The authorities failed to foresee the predictable winter gas demand
It’s cold outside. In the 10 years that I have lived here, I do not think I remember seeing so much snow coverage in London. The markets are feeling the cold too: over the weekend the energy markets recorded record prices. On Sunday, the price for power at peak time (5-6pm) for the following day hit £2,586 per megawatt-hour — a record. It appears that promises of a warm winter were greatly exaggerated.
This is not surprising to anyone who studied the data for temperature and for winter gas demand. The first and most obvious thing to note is that warmer weather in the period September to November does not predict warmer weather in December. For example, in the years 2015-21 the warmest September to November period was recorded in 2021 (11.7°C), but this was followed by a very average December (6.3°C). Meanwhile, the warmest December in this period, recorded in 2015 (9.6°C), was preceded by a very average September-November period (11°C).
Like what you’re reading? Get the free UnHerd daily email
Already registered? Sign in
When natural gas demand is added into the mix, the waters only become more muddied. The chart below shows September-November average temperature by year together with gas demand in the fourth quarter.
While it is true that 2022 saw higher-than-average temperatures in this period, it was not that much higher than, say, 2021. Did we really expect a 0.4°C increase in autumn temperatures to save us from a major energy crisis? What’s more, there is clearly no reliable relationship between autumn temperatures and autumn-winter gas demand. Gas demand was lowest in autumn-winter 2015, yet seasonal temperatures were about average. Gas demand was highest in 2016 yet, once again, temperatures during that period were roughly average.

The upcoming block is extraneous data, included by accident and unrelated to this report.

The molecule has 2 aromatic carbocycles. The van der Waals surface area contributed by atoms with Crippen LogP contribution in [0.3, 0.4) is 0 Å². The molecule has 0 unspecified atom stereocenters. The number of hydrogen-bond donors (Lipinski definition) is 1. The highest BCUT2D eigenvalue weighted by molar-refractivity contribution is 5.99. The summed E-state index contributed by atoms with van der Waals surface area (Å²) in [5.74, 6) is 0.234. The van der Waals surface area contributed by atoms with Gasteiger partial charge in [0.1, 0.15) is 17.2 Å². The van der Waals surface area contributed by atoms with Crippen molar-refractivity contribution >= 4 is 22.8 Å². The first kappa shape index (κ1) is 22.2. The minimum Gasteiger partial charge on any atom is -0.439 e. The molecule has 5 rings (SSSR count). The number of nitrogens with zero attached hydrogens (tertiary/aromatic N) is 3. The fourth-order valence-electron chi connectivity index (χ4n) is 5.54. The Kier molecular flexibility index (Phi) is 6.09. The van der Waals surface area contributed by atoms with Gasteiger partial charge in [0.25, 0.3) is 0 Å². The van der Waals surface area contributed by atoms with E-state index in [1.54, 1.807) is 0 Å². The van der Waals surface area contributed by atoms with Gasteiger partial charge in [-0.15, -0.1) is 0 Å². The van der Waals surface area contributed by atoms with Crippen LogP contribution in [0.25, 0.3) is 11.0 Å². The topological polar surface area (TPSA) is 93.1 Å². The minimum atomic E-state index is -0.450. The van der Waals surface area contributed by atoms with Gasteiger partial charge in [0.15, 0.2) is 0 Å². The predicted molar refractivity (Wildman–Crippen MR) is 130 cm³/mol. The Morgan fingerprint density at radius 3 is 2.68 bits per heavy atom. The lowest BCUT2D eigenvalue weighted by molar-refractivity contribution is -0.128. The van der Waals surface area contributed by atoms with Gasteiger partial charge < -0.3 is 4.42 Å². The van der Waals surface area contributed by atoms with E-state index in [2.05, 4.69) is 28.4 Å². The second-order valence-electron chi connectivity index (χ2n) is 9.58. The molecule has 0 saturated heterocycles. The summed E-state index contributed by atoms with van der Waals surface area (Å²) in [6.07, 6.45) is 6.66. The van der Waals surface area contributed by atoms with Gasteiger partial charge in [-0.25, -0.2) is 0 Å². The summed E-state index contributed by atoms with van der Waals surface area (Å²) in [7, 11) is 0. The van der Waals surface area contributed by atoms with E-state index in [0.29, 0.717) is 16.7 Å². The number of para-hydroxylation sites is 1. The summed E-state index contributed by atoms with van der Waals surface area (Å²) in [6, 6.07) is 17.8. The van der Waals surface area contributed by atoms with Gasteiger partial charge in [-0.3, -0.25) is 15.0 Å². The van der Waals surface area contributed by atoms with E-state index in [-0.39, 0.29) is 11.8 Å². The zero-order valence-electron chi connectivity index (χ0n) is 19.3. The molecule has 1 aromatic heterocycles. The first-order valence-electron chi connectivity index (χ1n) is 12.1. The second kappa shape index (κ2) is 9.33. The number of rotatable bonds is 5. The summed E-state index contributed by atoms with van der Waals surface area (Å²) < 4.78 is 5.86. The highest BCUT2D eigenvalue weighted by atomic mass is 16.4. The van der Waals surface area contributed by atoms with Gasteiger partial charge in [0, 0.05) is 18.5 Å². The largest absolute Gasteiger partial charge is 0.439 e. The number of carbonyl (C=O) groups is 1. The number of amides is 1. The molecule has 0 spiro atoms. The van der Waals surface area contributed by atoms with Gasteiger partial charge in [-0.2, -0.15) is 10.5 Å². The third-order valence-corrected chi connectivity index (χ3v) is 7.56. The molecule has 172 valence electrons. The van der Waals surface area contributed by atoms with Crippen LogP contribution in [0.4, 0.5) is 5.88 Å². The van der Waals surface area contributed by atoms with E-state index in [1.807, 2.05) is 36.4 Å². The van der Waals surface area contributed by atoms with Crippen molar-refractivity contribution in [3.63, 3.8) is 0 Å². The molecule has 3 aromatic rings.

The other thing that stands out in the chart is that gas demand does not fluctuate all that much. The largest surge we saw in gas demand in this period (2016) was only around 8.5% higher than the period average, while the largest decline (2015) was only around 12.5% higher than average.
But now, with temperatures plunging, we are running out of road. How will politicians respond? Most likely, they will pull another rabbit out of the hat and blame the looming recession, telling us that the recession will reduce energy demand. This, too, does not stand up to scrutiny. During the last major recession (2008-09), GDP growth contracted 4.2% in Britain while gas demand only fell 6.7%. By contrast, in 2011, when the economy was humming along at 1.5% GDP growth, gas demand fell almost 17%. As with autumn temperatures, GDP growth is a bad predictor of gas demand.
At the end of the day, the energy crisis is a real crisis. It is not a crisis of perception. The simple fact is there is not enough gas. Either we figure out a way to get more or we substitute the gas for another energy source; otherwise, we are in a great deal of trouble.